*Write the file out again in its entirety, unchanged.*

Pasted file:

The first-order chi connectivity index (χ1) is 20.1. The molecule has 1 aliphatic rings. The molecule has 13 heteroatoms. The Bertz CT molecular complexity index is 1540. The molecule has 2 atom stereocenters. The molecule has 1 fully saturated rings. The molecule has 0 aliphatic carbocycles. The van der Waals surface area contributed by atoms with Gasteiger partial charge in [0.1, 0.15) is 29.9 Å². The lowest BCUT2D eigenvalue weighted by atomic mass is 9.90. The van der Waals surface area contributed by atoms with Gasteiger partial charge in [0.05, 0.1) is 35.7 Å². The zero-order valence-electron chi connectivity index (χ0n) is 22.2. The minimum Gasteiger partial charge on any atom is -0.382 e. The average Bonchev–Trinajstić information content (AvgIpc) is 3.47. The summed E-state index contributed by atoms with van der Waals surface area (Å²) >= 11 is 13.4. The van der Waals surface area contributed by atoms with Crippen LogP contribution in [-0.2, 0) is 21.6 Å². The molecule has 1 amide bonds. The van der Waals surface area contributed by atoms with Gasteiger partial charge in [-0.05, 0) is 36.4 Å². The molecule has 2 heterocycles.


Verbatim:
The first-order chi connectivity index (χ1) is 20.1. The molecule has 1 aliphatic rings. The molecule has 13 heteroatoms. The Bertz CT molecular complexity index is 1540. The molecule has 2 atom stereocenters. The molecule has 1 fully saturated rings. The molecule has 0 aliphatic carbocycles. The van der Waals surface area contributed by atoms with Gasteiger partial charge in [0.1, 0.15) is 29.9 Å². The lowest BCUT2D eigenvalue weighted by atomic mass is 9.90. The van der Waals surface area contributed by atoms with Gasteiger partial charge in [0.05, 0.1) is 35.7 Å². The zero-order valence-electron chi connectivity index (χ0n) is 22.2. The minimum Gasteiger partial charge on any atom is -0.382 e. The average Bonchev–Trinajstić information content (AvgIpc) is 3.47. The summed E-state index contributed by atoms with van der Waals surface area (Å²) >= 11 is 13.4. The van der Waals surface area contributed by atoms with Crippen LogP contribution in [-0.2, 0) is 21.6 Å². The molecule has 1 amide bonds. The van der Waals surface area contributed by atoms with Gasteiger partial charge in [-0.05, 0) is 36.4 Å². The molecule has 2 heterocycles.